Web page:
This last weekend, I made the long journey to the state of Kansas. To the city of Hays to be specific. I was following the yellow brick road to attend the Emerald Ball and receive an award acknowledging my “Outstanding Achievements in the Parkinson’s community.”
First day in Hays, I am doing my part to raise awareness, which included a talk about Parkinson’s disease and its impact on my life to hundreds of high school students. With arms crossed and scowls on their faces, I apparent that they were just too cool to show any emotion. Talk about a tough crowd. But as the speakers for that day came onto the stage for one last curtsey, I notice a screen behind us with the words, “A hero’s welcome” illuminating for all to see. Me? A Hero?
That weekend, I was referred to as a “hero” on multiple occasions. This was an awkward feeling for me. While I make many references to the well-known fact that I’m freakishly smart, adorable and pretty much an all over amazing human being, a hero I am not. This got me thinking, what is a hero?
When I think of a hero, I think of a woman in a cape bouncing around, saving people… all while wearing a skin-tight leather body suit and rocking extremely high stilettos. And what is up with her perfect hair that doesn’t even seem to move? I want to know what brand of hairspray she is using. Or the fact that she always has a fresh coat of lip-gloss on? Do you know how hard that look is to pull off? Can’t the girl give us a break and eat a donut? Sheesh!
There is also the dude who is an ordinary dork during the day, but a super hero who is fighting crime and injustice at night. Once again, wearing an unrealistic leather onesie, complete with a mask. But for some reason his voice is different and no one recognizes his eyes closely resembles someone they already know. Hmmmm.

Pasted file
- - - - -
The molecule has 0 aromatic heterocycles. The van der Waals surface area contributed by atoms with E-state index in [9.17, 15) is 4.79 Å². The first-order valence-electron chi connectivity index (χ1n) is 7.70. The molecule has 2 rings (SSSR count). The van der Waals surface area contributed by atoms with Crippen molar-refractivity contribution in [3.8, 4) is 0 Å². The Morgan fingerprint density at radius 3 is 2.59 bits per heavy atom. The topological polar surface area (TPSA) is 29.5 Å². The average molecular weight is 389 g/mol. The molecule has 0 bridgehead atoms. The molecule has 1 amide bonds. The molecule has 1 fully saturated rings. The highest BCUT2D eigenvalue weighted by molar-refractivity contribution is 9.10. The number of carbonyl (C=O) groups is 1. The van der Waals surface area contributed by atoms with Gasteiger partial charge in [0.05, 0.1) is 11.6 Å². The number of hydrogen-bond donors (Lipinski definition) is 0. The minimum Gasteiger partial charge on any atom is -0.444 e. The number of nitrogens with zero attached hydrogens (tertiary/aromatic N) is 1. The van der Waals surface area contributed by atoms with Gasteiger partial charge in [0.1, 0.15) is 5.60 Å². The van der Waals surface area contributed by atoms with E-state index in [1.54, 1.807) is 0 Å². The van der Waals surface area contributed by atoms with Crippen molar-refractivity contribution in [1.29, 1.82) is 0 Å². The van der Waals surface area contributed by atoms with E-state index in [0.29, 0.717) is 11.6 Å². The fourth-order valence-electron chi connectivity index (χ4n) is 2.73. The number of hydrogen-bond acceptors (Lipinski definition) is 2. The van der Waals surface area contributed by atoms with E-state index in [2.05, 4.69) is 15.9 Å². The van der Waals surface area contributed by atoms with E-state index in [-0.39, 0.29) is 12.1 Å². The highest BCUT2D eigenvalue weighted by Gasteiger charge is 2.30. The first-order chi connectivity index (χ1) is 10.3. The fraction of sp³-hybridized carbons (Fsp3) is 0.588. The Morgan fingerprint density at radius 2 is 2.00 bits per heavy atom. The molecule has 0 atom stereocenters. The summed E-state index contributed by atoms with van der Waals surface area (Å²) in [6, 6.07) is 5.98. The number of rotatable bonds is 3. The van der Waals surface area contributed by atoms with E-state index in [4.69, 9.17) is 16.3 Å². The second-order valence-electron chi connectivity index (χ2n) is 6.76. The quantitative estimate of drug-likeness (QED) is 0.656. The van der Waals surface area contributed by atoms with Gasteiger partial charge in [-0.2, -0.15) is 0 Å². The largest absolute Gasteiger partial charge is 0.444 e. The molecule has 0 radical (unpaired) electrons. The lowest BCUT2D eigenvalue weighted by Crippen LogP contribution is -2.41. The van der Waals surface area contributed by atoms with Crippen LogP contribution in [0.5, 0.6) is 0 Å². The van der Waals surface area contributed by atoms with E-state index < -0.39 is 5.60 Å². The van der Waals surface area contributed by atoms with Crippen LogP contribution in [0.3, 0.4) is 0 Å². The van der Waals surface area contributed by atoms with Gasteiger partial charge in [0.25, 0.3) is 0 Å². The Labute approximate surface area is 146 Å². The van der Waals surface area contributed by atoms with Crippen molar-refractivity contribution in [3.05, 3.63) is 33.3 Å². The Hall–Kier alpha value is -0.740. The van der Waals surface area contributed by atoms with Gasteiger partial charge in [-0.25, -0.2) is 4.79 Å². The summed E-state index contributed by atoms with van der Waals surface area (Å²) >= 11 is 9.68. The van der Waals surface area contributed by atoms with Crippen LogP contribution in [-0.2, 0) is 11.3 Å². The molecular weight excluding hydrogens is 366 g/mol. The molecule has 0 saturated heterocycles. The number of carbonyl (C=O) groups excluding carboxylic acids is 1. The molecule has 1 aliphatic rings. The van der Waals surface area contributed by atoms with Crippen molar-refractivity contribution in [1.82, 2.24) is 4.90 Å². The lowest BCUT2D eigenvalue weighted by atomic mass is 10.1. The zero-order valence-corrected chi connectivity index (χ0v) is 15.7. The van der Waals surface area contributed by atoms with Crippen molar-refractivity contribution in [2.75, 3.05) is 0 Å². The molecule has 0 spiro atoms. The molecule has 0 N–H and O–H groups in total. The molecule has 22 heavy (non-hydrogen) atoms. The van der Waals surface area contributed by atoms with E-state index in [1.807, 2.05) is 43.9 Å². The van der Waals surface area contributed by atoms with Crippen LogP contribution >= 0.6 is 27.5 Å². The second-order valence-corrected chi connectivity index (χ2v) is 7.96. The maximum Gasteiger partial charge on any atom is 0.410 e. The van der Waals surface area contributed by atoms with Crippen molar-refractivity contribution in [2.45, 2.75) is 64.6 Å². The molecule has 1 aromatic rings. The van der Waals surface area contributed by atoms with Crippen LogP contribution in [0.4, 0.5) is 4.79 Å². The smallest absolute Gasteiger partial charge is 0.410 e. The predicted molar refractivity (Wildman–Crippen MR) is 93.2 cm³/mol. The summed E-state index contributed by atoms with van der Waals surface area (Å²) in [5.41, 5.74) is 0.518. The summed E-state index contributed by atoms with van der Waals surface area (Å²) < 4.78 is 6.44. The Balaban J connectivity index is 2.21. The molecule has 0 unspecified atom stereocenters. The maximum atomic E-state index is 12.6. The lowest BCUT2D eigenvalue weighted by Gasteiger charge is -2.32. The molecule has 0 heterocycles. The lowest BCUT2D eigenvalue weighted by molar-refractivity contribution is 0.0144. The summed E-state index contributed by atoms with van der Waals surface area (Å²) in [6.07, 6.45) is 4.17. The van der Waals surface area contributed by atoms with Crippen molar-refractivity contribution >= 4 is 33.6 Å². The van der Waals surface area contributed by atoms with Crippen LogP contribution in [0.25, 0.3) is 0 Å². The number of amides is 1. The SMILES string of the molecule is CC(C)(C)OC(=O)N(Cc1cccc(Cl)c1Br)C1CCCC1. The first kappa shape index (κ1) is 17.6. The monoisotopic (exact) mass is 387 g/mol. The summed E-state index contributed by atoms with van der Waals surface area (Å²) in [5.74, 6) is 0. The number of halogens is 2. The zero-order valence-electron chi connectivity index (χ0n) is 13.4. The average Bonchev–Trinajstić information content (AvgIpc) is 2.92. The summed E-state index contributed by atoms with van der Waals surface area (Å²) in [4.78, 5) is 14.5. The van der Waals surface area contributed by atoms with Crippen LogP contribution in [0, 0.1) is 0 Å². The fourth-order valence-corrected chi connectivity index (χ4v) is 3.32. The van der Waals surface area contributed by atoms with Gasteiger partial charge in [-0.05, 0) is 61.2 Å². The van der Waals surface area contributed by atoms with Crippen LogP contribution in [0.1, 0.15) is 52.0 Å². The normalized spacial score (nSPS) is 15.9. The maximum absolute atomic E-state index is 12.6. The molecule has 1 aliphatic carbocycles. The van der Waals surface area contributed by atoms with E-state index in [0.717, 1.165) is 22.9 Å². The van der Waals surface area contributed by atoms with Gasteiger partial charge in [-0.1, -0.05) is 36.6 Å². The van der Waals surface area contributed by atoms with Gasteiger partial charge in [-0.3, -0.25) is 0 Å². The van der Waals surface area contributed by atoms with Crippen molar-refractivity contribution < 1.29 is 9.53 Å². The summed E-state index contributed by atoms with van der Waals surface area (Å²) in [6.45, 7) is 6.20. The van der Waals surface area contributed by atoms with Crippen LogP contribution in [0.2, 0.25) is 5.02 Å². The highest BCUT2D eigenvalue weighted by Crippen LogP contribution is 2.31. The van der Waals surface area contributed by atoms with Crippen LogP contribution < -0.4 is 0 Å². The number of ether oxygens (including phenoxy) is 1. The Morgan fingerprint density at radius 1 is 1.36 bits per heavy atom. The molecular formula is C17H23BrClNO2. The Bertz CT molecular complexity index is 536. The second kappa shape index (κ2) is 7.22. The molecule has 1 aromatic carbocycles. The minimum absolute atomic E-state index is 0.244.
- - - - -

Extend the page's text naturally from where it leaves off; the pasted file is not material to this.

Then we see everyday heroes, who are the firefighters, police officers and other everyday people who don’t think twice about risking their own lives for others, like running into a burning building to save an old woman in distress. Or when a man jumps into a frozen lake to save a puppy in trouble.
The definition of “hero” as described by my apple computer is, “a person, typically a man, who is admired or idealized for courage, outstanding achievements, or noble qualities.” Well that’s a sucky definition, probably written by a man… so I go to Oxford Dictionaries. They state that a hero is, “A person who is admired or idealized for courage, outstanding achievements or noble qualities.” I can live with that. But it’s probably best to ask the great and powerful Wizard of Oz… my Dad. He states that a hero means, “Someone who takes action that results in saving another (or others) from harm without any thought of compensation or celebrity.”
It’s the night of the Emerald Ball. My seamless emerald-green dress, braided up-do, chandelier earrings, flawless makeup and high heels with gold rhinestones looked perfect next to my smoking hot date, my father, who is courageously wearing a tuxedo. The night is going splendid, when it’s time to go up on stage and receive my award. I have a brief moment of anxiety, fearing that I might try to stand and with wobbly, just-born Bambi legs, I would trip on my gorgeous gown, and fall flat on my face, while my dress flies over my head… well at least I would be remembered.
My biography is announced and that silly word “Hero” is dropped, then my name is called. I stand, my feet numb from my sparkly heels, I start my ascend onto the stage. As I grasp my beautiful award, I think to myself, “I don’t feel like a hero, but I do feel a sense of accomplishment.” I point to my Dad. I against all odds, have taken a devastating diagnosis, and made a choice to help others. But this was just something embedded in me. I didn’t have a plan to take on this challenge. It was just what had to be done. All this pain and struggle couldn’t be for nothing.
While the word “hero” still sounds funny to me, I was honored to receive my award. Truthfully, it slept with me on the pillow that night in the hotel… right next to travel size Blue Blankin. And hey, if a hero means getting to wear a beautiful gown, having my hair and make-up done, while supporting the Parkinson’s disease community, well then hand me a cape and mask, because this super hero is coming out!